link (elem, propSpec)

The link() function returns a function that you can bind as an event listener. The handler will take the event and propagate the changes back to the host element. This essentially allows for 2-way data-binding, but is safer as the propagation of the user input value back to the component element will trigger a re-render, ensuring all dependent UI is up to date.

customElements.define('my-input', class extends skate.Component {
  static get props () {
    return {
      value: { attribute: true }
    };
  }
  renderCallback () {
    return skate.h('input', { onChange: skate.link(this), type: 'text' });
  }
});

By default the propSpec defaults to e.currentTarget.getAttribute('name') or "value" which is why it wasn't specified in the example above. In the example above, it would set value on the component. If you were to give your input a name, it would use the name from the event currentTarget as the name that should be set. For example if you changed your input to read:

skate.h('input', { name: 'someValue', onChange: skate.link(this), type: 'text' });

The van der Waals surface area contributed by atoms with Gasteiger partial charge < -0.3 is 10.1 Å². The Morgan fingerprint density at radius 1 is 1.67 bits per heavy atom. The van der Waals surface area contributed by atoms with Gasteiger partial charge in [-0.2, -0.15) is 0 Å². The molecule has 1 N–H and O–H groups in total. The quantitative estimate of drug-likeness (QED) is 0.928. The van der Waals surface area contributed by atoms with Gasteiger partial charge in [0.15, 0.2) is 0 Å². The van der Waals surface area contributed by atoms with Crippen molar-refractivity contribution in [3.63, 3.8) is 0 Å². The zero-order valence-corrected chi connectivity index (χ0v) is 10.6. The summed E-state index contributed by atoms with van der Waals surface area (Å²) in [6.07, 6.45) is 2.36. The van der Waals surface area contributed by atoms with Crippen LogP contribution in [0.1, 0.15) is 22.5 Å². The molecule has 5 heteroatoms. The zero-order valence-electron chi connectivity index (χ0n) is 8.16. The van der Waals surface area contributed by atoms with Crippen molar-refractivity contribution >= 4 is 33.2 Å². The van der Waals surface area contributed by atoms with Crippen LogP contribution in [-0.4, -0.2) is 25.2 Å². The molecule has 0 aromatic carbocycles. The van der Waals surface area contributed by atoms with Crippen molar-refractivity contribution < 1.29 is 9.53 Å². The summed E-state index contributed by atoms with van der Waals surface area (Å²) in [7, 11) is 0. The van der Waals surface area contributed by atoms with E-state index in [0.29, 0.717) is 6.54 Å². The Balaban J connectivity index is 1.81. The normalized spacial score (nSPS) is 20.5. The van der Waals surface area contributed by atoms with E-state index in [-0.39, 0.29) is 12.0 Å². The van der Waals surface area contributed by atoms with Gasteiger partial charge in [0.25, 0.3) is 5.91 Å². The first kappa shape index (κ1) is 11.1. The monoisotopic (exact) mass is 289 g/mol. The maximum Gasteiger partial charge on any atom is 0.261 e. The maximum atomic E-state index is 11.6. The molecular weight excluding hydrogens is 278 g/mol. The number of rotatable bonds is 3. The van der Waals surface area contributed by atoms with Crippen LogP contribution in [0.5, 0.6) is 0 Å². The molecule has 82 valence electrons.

Then instead of setting value on the component, it would set someValue.

You may explicitly set the property you would like to set by specifying a second argument to link():

skate.link(this, 'someValue')

The above link would set someValue on the component.

You can also use dot-notation to reach into objects. If you do this, the top-most object will trigger a re-render of the component.

skate.link(this, 'obj.someValue')

In the above example, the obj property would trigger an update even though only the someValue sub-property was changed. This is so you don't have to worry about re-rendering.

You can even take this a step further and specify a sub-object to modify using the name of the currentTarget (or value, of course) if propSpec ends with a .. For example:

skate.h('input', { name: 'someValue', onChange: skate.link(this, 'obj.'), type: 'text' });

The above example would set obj.someValue because the name of the input was someValue. This doesn't look much different from the previous example, but this allows you to create a single link handler for use with multiple inputs:

const linkage = skate.link(this, 'obj.');
skate.h('input', { name: 'someValue1', onChange: linkage, type: 'text' });
skate.h('input', { name: 'someValue2', onChange: linkage, type: 'checkbox' });
skate.h('input', { name: 'someValue3', onChange: linkage, type: 'radio' });
skate.h('select', { name: 'someValue4', onChange: linkage },
  skate.h('option', { value: 2 }, 'Option 2'),
  skate.h('option', { value: 1 }, 'Option 1'),
);

The above linkage would set:

  • obj.someValue1
  • obj.someValue2
  • obj.someValue3
  • obj.someValue4

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